Connect with us


PM flags defence spending increase ahead of expected submarine deal reveal



Prime Minister Anthony Albanese is set to unveil details of Australia's pending deal to buy nuclear submarines from the US and UK early next week after flagging an increase to defence spending.

It comes following reports in Nine newspapers saying some of the extra spending for the project will be confirmed in the weeks leading up to May's federal budget

Albanese is on his way to the US, where it is expected more detail will be given for the AUKUS arrangement. The total cost of the deal to Australia is estimated at $100 billion, and the prime minister indicated defence spending is likely to go up as a result.

READ MORE: Australia set 'to buy up to five US nuclear submarines'

"I said consistently that we will need a minimum of 2 per cent of GDP, but I expect that defence spending will increase," he said in India yesterday.

"We need to make sure that we invest more in our defence. 

"You don't just pluck a figure out in order to get a headline in a newspaper. We'll invest in what is needed."

His predecessor, Scott Morrison, said earlier this week that defence spending needs to go as high as 2.5 per cent of GDP in the wake of the deal.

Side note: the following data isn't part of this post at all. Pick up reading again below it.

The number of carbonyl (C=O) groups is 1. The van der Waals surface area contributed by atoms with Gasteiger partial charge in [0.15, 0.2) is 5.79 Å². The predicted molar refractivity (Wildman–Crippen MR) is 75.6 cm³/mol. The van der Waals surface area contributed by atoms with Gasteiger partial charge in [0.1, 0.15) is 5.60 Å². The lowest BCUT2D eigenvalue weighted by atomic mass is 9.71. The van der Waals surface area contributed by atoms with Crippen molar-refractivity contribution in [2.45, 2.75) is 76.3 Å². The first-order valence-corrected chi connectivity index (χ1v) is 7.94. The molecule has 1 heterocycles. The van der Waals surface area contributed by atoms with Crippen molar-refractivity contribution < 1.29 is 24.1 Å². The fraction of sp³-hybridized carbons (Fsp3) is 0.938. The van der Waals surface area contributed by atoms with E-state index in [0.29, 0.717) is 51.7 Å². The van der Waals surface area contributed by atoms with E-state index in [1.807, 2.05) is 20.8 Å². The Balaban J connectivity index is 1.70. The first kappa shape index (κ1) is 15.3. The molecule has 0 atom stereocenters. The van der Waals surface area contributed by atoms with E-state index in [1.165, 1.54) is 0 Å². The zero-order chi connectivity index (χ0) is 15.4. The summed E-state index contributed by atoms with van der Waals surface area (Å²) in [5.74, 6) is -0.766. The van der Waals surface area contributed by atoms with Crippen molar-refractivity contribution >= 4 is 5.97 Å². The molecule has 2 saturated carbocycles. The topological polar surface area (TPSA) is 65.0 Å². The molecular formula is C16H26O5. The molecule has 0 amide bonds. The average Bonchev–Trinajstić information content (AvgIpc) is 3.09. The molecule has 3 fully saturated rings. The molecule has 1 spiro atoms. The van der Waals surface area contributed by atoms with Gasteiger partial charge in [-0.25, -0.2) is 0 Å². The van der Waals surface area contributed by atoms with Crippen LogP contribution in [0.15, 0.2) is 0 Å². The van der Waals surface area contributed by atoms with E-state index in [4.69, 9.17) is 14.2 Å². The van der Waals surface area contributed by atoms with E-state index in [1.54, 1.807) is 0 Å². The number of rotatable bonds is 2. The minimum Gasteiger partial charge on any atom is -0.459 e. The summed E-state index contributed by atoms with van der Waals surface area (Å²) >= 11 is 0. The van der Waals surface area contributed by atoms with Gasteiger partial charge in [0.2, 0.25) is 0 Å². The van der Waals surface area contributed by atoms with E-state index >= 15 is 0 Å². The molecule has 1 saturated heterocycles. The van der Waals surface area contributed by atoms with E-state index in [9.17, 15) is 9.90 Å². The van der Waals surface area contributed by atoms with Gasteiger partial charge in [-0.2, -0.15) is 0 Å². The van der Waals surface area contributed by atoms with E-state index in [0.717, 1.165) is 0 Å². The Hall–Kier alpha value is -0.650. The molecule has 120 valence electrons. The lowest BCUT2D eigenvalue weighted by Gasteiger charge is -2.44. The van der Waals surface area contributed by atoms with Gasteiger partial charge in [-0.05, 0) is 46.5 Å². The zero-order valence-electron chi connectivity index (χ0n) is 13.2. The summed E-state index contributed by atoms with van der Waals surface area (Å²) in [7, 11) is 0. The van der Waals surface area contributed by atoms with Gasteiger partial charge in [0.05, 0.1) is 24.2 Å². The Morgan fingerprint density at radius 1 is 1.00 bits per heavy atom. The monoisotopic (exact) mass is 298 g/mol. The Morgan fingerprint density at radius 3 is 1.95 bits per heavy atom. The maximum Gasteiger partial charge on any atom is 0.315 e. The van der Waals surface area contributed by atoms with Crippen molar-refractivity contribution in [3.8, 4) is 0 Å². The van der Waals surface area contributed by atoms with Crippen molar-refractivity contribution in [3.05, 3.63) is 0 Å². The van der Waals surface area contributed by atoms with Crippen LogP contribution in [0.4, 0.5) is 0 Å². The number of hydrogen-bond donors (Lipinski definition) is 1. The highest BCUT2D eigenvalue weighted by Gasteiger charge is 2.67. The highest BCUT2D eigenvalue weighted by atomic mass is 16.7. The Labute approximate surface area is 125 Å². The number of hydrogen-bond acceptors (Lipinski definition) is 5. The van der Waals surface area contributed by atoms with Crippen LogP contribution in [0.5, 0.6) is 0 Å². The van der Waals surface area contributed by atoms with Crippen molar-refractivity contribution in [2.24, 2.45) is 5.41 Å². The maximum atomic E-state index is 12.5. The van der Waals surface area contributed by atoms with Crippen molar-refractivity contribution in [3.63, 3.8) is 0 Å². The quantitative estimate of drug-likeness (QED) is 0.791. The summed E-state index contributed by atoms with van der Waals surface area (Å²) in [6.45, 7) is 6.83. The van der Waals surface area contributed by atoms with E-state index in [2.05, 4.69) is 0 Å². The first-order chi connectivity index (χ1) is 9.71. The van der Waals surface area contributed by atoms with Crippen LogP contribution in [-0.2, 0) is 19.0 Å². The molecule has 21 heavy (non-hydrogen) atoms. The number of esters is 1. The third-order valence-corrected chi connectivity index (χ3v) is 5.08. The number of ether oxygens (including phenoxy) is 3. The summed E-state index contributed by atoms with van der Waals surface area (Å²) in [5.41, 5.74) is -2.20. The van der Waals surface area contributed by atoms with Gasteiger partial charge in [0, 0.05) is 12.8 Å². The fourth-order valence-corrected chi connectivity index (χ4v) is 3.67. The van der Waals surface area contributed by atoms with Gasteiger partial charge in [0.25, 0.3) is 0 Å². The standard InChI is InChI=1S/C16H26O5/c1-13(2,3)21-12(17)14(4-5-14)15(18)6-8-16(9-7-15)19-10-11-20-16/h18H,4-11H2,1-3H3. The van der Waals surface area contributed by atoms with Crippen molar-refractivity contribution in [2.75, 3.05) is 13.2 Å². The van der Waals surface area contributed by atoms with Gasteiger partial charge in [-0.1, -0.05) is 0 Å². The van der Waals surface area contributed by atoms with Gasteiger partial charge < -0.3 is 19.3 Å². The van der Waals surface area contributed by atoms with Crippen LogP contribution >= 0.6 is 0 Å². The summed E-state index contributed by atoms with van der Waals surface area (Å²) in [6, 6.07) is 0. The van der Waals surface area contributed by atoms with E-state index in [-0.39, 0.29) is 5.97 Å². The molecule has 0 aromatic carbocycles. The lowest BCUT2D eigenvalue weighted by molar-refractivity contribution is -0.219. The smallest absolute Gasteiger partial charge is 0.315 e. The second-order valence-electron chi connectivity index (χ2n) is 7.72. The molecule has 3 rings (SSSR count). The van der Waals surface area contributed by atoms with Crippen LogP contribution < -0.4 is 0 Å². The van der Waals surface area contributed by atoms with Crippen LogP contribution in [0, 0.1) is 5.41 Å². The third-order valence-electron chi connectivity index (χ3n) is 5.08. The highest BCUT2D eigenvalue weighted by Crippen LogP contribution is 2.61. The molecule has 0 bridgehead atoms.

LNP Senator Matt Canavan told Today the submarine deal was a "positive development".

"The former Coalition Government kick-started this with the decision to acquire nuclear subs," Canavan said.

"The issue always was going to be how long it was going to take for us to get them

"Good for our country's defence especially given increasing risks in the region."

On the shopping list is the Virginia-class submarine built in the US, which Australia is reportedly set to buy up to five of in the 2030s.

Also sought is the Astute Class submarine from the UK. Those subs are still being designed and aren't expected to enter service until the 2040s, but Australia is set to receive eight of them.

READ MORE: New super strength beer will not be sold in NT

Sign up here to receive our daily newsletters and breaking news alerts, sent straight to your inbox.

Source link